Gift Guide, Day 25
December 22, 2010
Home Made Bread Crumbs:
A couple of years ago Kempy Minifie, who was running Gourmet’s test kitchen, gave me a container filled with homemade bread crumbs for Christmas. “This,” I thought to myself, “is a really dopey present. I can make my own crumbs any time I want them.” But I took them home and stored them in my freezer anyway.
One day, about a month later, I reached in and found they were gone: I had used them all up. I instantly made some more, and since then my freezer has never been without a supply of good crisp, oily, crumbs. They’re as essential as chicken stock, a wonderful fall-back ingredient that adds flavor and texture to many dishes. I use them on pasta, in casseroles, to top vegetables. I’d be grateful to anyone who offered me some.
And they’re easy to make.
Cut a good loaf of stale bread into cubes and grind it into crumbs in a blender or a food processor. (A blender is better; it gives you a more uniform texture). If your bread is not stale enough to crumb, you can dry the cubes out in a 200 degree oven for about 15 minutes before grinding.
Spread the crumbs onto a baking sheet and toast in a 350 degree oven for about 20 minutes until they are crisp and golden. Drizzle with olive oil (about a quarter cup for every 2 cups of crumbs), season with salt and allow to cool completely before putting into containers.
These will keep in the freezer almost indefinitely. Just stick them in the microwave for a few seconds to take the chill off.
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This is my idea of the perfect gift! I used to keep crumbs languishing in the freezer, but recently I’ve been putting them on everything. Especially swirled in a little butter in my black skillet, they really perk things up. There great on top of a simple pasta with lemon, and of course on gratins, mixed with a little cheese, which I put on my baked garlic grits. Now I’ll tie them up with a bow for friends, with a recipe or two. Merci and Joyeux Noel, from a huge fan—Lynn at Southern Fried French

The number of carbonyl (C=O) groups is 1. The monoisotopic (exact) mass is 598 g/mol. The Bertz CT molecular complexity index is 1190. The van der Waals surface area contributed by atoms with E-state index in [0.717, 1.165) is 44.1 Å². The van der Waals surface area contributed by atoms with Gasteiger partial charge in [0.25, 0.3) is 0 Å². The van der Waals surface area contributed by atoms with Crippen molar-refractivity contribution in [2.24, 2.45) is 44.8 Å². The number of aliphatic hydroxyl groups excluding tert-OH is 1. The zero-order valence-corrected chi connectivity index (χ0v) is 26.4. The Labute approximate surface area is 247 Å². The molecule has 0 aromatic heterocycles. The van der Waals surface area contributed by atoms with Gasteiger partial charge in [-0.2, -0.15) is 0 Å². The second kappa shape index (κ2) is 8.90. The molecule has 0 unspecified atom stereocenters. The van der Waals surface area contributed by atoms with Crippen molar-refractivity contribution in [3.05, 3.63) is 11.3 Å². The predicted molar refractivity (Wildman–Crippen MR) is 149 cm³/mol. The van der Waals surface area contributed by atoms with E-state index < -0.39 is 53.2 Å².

I have a friend who even saves the crumbs from her breadboard when she slices bread (I keep meaning to get in that habit). Breadcrumbs are also versatile enough to make dessert– cook them in a bit of butter and sugar and then fold into homemade applesauce (or any other fruit) and top with a little whipped cream. Couldn’t live without the breadcrumbs in my freezer.
I, too, keep a running supply of homemade breadcrumbs that I make from assorted baguettes left over from meals. I find a mixture of various sources adds to the quality. So thanks for sharing this tip. But I must add another comment too. I am astonished that someone as allegedly well-versed in food and all its facets, including entertaining and hospitality, would be disappointed by a gift such as this. What did you think you deserved? Iranian Imperial Golden Osetra caviar? A white truffle? You probably got that and then some from your various advertisers and courtiers when you were you the Big Cheese and understandably came to expect the corporate largesse as your due. Gifts that anyone with position or expense account could offer. So it is also understandable you would not recognize the specialness of a homemade gift and also what it represents: the time invested by the giver; the respect it shows for your time, and the time it took to develop the skill to make something so humble so ineffably delicious. May I recommend you go back to reread some great food writers such as MFK Fisher or Laurie Colwin to reacquaint yourself with the how these gifts satisfy the soul as well as the belly. You might also discover what joy there is in dispensing gratitude and credit, particularly if you treat them as more than crumbs from your table.
Ms. Barnard: Keep the negativity to yourself. Don’t be a troll. We all thank you.